3.  Endoplasmic Reticulum Quality Control Is Involved in the Mechanism of Endoglin-Mediated Hereditary Haemorrhagic Telangiectasia 
PLoS ONE  2011;6(10):e26206.
Hereditary haemorrhagic telangiectasia (HHT) is an autosomal dominant genetic condition affecting the vascular system and is characterised by epistaxis, arteriovenous malformations and mucocutaneous and gastrointestinal telangiectases. This disorder affects approximately 1 in 8,000 people worldwide. Significant morbidity is associated with this condition in affected individuals, and anaemia can be a consequence of repeated haemorrhages from telangiectasia in the gut and nose. In the majority of the cases reported, the condition is caused by mutations in either ACVRL1 or endoglin genes, which encode components of the TGF-beta signalling pathway. Numerous missense mutations in endoglin have been reported as causative defects for HHT but the exact underlying cellular mechanisms caused by these mutations have not been fully established despite data supporting a role for the endoplasmic reticulum (ER) quality control machinery. For this reason, we examined the subcellular trafficking of twenty-five endoglin disease-causing missense mutations. The mutant proteins were expressed in HeLa and HEK293 cell lines, and their subcellular localizations were established by confocal fluorescence microscopy alongside the analysis of their N-glycosylation profiles. ER quality control was found to be responsible in eight (L32R, V49F, C53R, V125D, A160D, P165L, I271N and A308D) out of eleven mutants located on the orphan extracellular domain in addition to two (C363Y and C382W) out of thirteen mutants in the Zona Pellucida (ZP) domain. In addition, a single intracellular domain missense mutant was examined and found to traffic predominantly to the plasma membrane. These findings support the notion of the involvement of the ER's quality control in the mechanism of a significant number, but not all, missense endoglin mutants found in HHT type 1 patients. Other mechanisms including loss of interactions with signalling partners as well as adverse effects on functional residues are likely to be the cause of the mutant proteins' loss of function.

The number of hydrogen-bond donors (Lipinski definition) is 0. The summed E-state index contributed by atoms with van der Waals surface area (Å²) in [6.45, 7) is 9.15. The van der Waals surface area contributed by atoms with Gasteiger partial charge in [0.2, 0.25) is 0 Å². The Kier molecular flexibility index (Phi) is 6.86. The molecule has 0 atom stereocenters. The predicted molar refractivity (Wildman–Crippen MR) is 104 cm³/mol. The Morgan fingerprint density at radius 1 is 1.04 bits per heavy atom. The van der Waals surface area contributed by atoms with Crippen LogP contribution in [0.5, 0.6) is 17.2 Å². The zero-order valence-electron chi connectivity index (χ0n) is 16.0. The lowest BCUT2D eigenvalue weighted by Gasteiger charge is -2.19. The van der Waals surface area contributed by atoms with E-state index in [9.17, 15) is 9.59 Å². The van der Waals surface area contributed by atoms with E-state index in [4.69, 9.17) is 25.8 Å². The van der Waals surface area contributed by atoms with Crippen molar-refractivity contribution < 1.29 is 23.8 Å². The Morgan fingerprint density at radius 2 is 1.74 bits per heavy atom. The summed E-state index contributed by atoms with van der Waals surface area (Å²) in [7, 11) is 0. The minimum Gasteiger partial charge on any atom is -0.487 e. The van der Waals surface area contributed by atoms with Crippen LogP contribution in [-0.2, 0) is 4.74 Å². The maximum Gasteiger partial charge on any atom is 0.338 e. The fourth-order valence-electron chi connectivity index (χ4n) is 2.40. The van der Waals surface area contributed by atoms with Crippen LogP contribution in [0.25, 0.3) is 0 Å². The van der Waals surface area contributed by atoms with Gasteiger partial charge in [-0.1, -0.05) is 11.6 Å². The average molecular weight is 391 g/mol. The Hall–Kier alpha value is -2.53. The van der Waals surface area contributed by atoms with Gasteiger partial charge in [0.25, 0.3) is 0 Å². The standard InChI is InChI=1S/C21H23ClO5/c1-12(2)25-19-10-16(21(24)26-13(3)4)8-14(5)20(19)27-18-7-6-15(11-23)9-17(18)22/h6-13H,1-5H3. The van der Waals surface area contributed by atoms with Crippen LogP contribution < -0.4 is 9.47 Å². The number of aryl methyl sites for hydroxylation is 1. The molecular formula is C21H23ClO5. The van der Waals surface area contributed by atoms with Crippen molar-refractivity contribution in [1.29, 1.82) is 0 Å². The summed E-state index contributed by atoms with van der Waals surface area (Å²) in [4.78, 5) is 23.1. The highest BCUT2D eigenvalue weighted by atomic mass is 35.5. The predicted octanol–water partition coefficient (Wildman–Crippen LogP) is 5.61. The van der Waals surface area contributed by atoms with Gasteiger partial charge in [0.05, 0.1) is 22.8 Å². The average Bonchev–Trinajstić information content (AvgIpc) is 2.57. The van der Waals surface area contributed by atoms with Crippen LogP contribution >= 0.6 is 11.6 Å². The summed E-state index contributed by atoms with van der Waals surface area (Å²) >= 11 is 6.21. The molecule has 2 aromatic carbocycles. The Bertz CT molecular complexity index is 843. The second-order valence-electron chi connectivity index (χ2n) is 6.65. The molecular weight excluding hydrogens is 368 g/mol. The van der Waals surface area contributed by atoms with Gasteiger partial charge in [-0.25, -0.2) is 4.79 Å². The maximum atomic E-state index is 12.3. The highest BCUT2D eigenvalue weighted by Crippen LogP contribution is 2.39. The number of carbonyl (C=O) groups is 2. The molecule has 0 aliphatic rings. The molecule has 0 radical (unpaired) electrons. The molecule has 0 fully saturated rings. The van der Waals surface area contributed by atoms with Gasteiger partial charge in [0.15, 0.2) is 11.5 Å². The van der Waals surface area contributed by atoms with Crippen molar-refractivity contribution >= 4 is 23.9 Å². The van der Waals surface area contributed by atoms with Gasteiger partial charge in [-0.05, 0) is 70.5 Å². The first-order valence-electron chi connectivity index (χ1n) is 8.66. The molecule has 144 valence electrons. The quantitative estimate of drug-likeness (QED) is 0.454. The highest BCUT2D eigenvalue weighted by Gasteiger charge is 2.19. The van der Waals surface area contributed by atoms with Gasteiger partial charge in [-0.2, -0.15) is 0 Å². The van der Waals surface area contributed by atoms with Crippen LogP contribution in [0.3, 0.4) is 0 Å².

PMCID: PMC3194820  PMID: 22022569
4.  Trafficking defects and loss of ligand binding are the underlying causes of all reported DDR2 missense mutations found in SMED-SL patients 
Human Molecular Genetics  2010;19(11):2239-2250.
Spondylo-meta-epiphyseal dysplasia (SMED) with short limbs and abnormal calcifications (SMED-SL) is a rare, autosomal recessive human growth disorder, characterized by disproportionate short stature, short limbs, short broad fingers, abnormal metaphyses and epiphyses, platyspondyly and premature calcifications. Recently, three missense mutations and one splice-site mutation in the DDR2 gene were identified as causative genetic defects for SMED-SL, but the underlying cellular and biochemical mechanisms were not explored. Here we report a novel DDR2 missense mutation, c.337G>A (p.E113K), that causes SMED-SL in two siblings in the United Arab Emirates. Another DDR2 missense mutation, c.2254C>T (p.R752C), matching one of the previously reported SMED-SL mutations, was found in a second affected family. DDR2 is a plasma membrane receptor tyrosine kinase that functions as a collagen receptor. We expressed DDR2 constructs with the identified point mutations in human cell lines and evaluated their localization and functional properties. We found that all SMED-SL missense mutants were defective in collagen-induced receptor activation and that the three previously reported mutants (p.T713I, p.I726R and p.R752C) were retained in the endoplasmic reticulum. The novel mutant (p.E113K), in contrast, trafficked normally, like wild-type DDR2, but failed to bind collagen. This finding is in agreement with our recent structural data identifying Glu113 as an important amino acid in the DDR2 ligand-binding site. Our data thus demonstrate that SMED-SL can result from at least two different loss-of-function mechanisms: namely defects in DDR2 targeting to the plasma membrane or the loss of its ligand-binding activity.
PMCID: PMC2865377  PMID: 20223752
5.  Defective cellular trafficking of missense NPR-B mutants is the major mechanism underlying acromesomelic dysplasia-type Maroteaux 
Human Molecular Genetics  2008;18(2):267-277.